As part of the study, teachers will be randomly assigned to either the treatment group (who uses Happy Atoms) or the control group (who uses Happy Atoms at a later date). Teachers in the treatment group will be asked to use the Happy Atoms set in their classrooms for 5 lessons over the course of the fall 2017 semester. Students will complete pre- and post-assessments and surveys around their chemistry content knowledge and beliefs about learning chemistry. WestEd will provide access to all teacher materials, teacher training, and student materials needed to participate.

Participating teachers will receive a stipend of $500-800. You can read more information about the study here:

Please contact Rosanne Luu at or 650.381.6432 if you are interested in participating in this opportunity, or if you have any questions!

Written by California Science Teachers Association

California Science Teachers Association

CSTA represents science educators statewide—in every science discipline at every grade level, Kindergarten through University.

2018 Science Instructional Materials Adoption Reviewer Application

Posted: Monday, May 8th, 2017

The California Department of Education and State Board of Education are now accepting applications for reviewers for the 2018 Science Instructional Materials Adoption. The application deadline is 3:00 pm, July 21, 2017. The application is comprehensive, so don’t wait until the last minute to apply.

On Tuesday, May 9, 2017, State Superintendent Tom Torlakson forwarded this recruitment letter to county and district superintendents and charter school administrators.

Review panel members will evaluate instructional materials for use in kindergarten through grade eight, inclusive, that are aligned with the California Next Generation Science Content Standards for California Public Schools (CA NGSS). Learn More…

Written by California Science Teachers Association

California Science Teachers Association

CSTA represents science educators statewide—in every science discipline at every grade level, Kindergarten through University.

Lessons Learned from the NGSS Early Implementer Districts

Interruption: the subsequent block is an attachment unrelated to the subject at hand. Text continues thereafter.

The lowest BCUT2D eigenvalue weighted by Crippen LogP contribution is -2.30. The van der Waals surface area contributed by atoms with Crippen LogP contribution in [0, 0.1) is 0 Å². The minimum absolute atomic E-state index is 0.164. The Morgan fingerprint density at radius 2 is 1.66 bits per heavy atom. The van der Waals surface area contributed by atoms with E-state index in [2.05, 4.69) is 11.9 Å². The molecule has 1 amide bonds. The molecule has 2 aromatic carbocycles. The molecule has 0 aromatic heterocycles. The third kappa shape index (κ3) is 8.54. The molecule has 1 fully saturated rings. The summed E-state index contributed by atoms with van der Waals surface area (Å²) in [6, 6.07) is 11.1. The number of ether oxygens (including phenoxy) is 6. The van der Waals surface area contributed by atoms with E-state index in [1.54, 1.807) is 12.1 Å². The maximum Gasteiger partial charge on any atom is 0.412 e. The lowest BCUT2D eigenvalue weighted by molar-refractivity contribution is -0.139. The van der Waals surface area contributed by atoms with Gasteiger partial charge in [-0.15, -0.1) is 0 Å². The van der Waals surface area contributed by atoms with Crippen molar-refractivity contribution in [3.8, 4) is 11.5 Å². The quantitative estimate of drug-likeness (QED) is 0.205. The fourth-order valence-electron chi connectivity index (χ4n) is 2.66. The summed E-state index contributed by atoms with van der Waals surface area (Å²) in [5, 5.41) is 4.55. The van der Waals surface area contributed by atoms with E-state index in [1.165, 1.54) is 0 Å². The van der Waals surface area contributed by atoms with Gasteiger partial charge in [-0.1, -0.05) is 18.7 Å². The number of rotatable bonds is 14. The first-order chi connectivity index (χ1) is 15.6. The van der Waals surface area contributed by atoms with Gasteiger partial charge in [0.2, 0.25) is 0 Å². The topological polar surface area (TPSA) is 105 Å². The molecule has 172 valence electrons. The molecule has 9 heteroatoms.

Posted: Monday, May 8th, 2017

On March 31, 2017, Achieve released two documents examining some lessons learned from the California K-8 Early Implementation Initiative. The initiative began in August 2014 and was developed by the K-12 Alliance at WestEd, with close collaborative input on its design and objectives from the State Board of Education, the California Department of Education, and Achieve.

Eight (8) traditional school districts and two (2) charter management organizations were selected to participate in the initiative, becoming the first districts in California to implement the Next Generation Science Standards (NGSS). Those districts included Galt Joint Union Elementary, Kings Canyon Joint Unified, Lakeside Union, Oakland Unified, Palm Springs Unified, San Diego Unified, Tracy Joint Unified, Vista Unified, Aspire, and High Tech High.

To more closely examine some of the early successes and challenges experienced by the Early Implementer LEAs, Achieve interviewed nine of the ten participating districts and compiled that information into two resources, focusing primarily on professional learning and instructional materials. Learn More…

Written by California Science Teachers Association

California Science Teachers Association

CSTA represents science educators statewide—in every science discipline at every grade level, Kindergarten through University.